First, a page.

This might not matter however since in fuzzy clustering each gene exists in all clusters simultaneously. The cluster assignment is simply that in for which a gene has the highest score. In theory, then, in downstream analysis we could simply pull the genes that have a score above a certain threshold for inclusion like 0.75 for any given cluster and use those for analyses (enrichment tests, etc.) This does introduce the problem of double counting certain genes but depending on the analysis this may or may not matter.

Here’s how to extract the scores. the function acore() returns a list of the scores for each gene by cluster.

#extracts membership values 
acore <- acore(data.s,c,min.acore=0)

From that, we can pull out the scores for the cluster assignments where the assignment is based on the top scoring cluster.

acore_list <- do.call(rbind, lapply(seq_along(acore), function(i){ data.frame(CLUSTER=i, acore[[i]])}))

From here you can doo all the fun downstream analysis. Enrichment tests, take just the highest scoring genes of each cluster and eveloping hypotheses, or correlate the clusters with phenotypic data.

Tune in next time where we will develop new clustering techniques to apply to RNAseq data.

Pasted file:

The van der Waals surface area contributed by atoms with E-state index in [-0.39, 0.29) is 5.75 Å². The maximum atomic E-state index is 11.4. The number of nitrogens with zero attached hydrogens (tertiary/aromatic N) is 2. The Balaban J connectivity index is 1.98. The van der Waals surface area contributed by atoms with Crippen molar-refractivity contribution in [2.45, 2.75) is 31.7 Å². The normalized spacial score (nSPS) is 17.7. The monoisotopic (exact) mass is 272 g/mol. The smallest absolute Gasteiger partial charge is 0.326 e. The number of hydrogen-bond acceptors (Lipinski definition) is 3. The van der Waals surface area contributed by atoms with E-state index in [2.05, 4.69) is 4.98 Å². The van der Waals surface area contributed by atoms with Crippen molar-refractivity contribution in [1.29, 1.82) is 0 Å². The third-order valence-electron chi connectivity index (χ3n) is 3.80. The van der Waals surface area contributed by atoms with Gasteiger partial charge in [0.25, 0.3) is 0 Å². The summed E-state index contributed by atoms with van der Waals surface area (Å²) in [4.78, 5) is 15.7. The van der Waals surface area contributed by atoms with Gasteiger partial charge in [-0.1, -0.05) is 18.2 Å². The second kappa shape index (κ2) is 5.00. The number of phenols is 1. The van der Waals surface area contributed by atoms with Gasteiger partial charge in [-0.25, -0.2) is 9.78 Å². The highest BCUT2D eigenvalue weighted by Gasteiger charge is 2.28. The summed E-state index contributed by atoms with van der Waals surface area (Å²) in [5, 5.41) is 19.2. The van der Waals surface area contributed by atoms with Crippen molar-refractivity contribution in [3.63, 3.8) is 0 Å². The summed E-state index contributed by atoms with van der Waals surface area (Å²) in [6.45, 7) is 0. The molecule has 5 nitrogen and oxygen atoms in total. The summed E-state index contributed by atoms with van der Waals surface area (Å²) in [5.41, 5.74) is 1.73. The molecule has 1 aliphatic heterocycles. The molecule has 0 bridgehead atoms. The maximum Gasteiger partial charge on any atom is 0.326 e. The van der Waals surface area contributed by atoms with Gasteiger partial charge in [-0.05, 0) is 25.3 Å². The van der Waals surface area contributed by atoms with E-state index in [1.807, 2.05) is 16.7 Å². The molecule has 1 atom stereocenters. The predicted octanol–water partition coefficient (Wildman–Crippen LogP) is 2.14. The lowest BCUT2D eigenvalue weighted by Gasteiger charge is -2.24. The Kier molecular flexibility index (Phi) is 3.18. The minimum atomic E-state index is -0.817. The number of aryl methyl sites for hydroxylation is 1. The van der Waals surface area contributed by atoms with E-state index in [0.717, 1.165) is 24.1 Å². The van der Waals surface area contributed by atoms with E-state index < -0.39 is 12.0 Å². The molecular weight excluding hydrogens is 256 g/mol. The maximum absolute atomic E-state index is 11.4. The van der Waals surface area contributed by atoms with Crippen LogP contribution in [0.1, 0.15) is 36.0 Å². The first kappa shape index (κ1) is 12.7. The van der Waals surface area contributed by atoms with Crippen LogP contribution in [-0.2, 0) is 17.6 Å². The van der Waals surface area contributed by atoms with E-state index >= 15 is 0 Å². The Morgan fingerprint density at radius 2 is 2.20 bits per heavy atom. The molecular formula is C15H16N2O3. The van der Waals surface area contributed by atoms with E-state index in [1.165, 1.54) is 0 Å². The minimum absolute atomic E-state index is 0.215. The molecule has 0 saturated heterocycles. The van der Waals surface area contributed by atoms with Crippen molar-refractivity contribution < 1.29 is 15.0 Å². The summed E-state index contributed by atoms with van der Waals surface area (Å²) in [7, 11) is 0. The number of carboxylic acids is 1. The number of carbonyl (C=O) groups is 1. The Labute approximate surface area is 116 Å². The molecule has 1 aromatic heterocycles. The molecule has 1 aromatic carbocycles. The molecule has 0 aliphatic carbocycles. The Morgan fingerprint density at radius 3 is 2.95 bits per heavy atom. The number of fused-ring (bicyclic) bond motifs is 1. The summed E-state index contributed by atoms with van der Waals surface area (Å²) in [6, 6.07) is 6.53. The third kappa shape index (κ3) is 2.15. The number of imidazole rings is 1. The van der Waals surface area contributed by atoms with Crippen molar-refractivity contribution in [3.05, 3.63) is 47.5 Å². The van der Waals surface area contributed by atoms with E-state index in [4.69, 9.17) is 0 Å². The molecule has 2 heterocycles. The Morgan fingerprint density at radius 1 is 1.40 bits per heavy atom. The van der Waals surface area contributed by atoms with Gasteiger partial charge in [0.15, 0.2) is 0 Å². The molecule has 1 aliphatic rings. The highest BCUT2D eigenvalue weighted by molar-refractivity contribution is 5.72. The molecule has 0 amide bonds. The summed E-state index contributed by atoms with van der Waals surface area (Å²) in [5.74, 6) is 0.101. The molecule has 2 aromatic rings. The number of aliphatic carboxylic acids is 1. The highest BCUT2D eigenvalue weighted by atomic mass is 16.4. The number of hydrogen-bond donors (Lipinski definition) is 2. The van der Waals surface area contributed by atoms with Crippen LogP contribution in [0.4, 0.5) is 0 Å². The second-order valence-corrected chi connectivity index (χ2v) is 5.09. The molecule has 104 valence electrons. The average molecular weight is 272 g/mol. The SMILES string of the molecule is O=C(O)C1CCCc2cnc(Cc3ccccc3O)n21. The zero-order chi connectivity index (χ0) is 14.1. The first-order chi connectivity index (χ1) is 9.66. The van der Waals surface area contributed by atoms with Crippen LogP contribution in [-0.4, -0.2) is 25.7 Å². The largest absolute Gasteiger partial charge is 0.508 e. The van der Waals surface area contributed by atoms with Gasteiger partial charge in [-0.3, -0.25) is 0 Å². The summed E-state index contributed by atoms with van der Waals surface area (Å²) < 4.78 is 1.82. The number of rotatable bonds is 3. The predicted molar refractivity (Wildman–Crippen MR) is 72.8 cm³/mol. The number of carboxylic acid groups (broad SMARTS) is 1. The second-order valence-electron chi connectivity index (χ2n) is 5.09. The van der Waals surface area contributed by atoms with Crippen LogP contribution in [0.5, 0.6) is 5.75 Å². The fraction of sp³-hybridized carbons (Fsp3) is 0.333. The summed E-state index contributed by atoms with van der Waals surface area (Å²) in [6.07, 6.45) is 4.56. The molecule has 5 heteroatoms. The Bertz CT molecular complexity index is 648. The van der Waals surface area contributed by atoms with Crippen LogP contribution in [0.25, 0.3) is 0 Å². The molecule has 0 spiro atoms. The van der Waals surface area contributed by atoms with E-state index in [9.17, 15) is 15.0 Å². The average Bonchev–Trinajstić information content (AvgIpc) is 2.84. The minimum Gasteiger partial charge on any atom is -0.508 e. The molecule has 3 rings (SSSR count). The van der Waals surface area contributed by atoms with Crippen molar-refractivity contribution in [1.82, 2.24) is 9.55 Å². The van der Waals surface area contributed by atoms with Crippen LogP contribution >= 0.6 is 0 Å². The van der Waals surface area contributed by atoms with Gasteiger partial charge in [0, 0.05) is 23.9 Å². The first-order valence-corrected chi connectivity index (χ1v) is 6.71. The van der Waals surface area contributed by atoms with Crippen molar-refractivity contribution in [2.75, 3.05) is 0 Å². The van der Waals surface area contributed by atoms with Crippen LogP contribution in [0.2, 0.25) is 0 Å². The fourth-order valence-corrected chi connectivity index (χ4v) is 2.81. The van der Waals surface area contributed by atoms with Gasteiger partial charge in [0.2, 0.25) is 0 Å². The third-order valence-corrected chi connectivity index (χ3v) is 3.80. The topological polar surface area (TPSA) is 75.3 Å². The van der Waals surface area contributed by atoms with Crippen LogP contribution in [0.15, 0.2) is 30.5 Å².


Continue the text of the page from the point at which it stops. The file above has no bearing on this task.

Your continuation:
sessionInfo()
## R version 3.5.0 (2018-04-23)
## Platform: x86_64-apple-darwin15.6.0 (64-bit)
## Running under: macOS Sierra 10.12.6
## 
## Matrix products: default
## BLAS: /Library/Frameworks/R.framework/Versions/3.5/Resources/lib/libRblas.0.dylib
## LAPACK: /Library/Frameworks/R.framework/Versions/3.5/Resources/lib/libRlapack.dylib
## 
## locale:
## [1] en_US.UTF-8/en_US.UTF-8/en_US.UTF-8/C/en_US.UTF-8/en_US.UTF-8
## 
## attached base packages:
##  [1] tcltk     parallel  stats4    stats     graphics  grDevices utils    
##  [8] datasets  methods   base     
## 
## other attached packages:
##  [1] Mfuzz_2.42.0                DynDoc_1.60.0              
##  [3] widgetTools_1.60.0          e1071_1.7-0                
##  [5] SummarizedExperiment_1.12.0 DelayedArray_0.8.0         
##  [7] BiocParallel_1.16.0         matrixStats_0.54.0         
##  [9] Biobase_2.42.0              GenomicRanges_1.34.0       
## [11] GenomeInfoDb_1.18.1         IRanges_2.16.0             
## [13] S4Vectors_0.20.1            BiocGenerics_0.28.0        
## [15] edgeR_3.24.0                limma_3.38.2               
## 
## loaded via a namespace (and not attached):
##  [1] Rcpp_1.0.0             compiler_3.5.0         XVector_0.22.0        
##  [4] tkWidgets_1.60.0       bitops_1.0-6           class_7.3-14          
##  [7] tools_3.5.0            zlibbioc_1.28.0        digest_0.6.18         
## [10] evaluate_0.12          lattice_0.20-38        Matrix_1.2-15         
## [13] yaml_2.2.0             blogdown_0.9           xfun_0.4              
## [16] GenomeInfoDbData_1.2.0 stringr_1.3.1          knitr_1.20            
## [19] locfit_1.5-9.1         rprojroot_1.3-2        grid_3.5.0            
## [22] rmarkdown_1.10         bookdown_0.7           magrittr_1.5          
## [25] backports_1.1.2        htmltools_0.3.6        stringi_1.2.4         
## [28] RCurl_1.95-4.11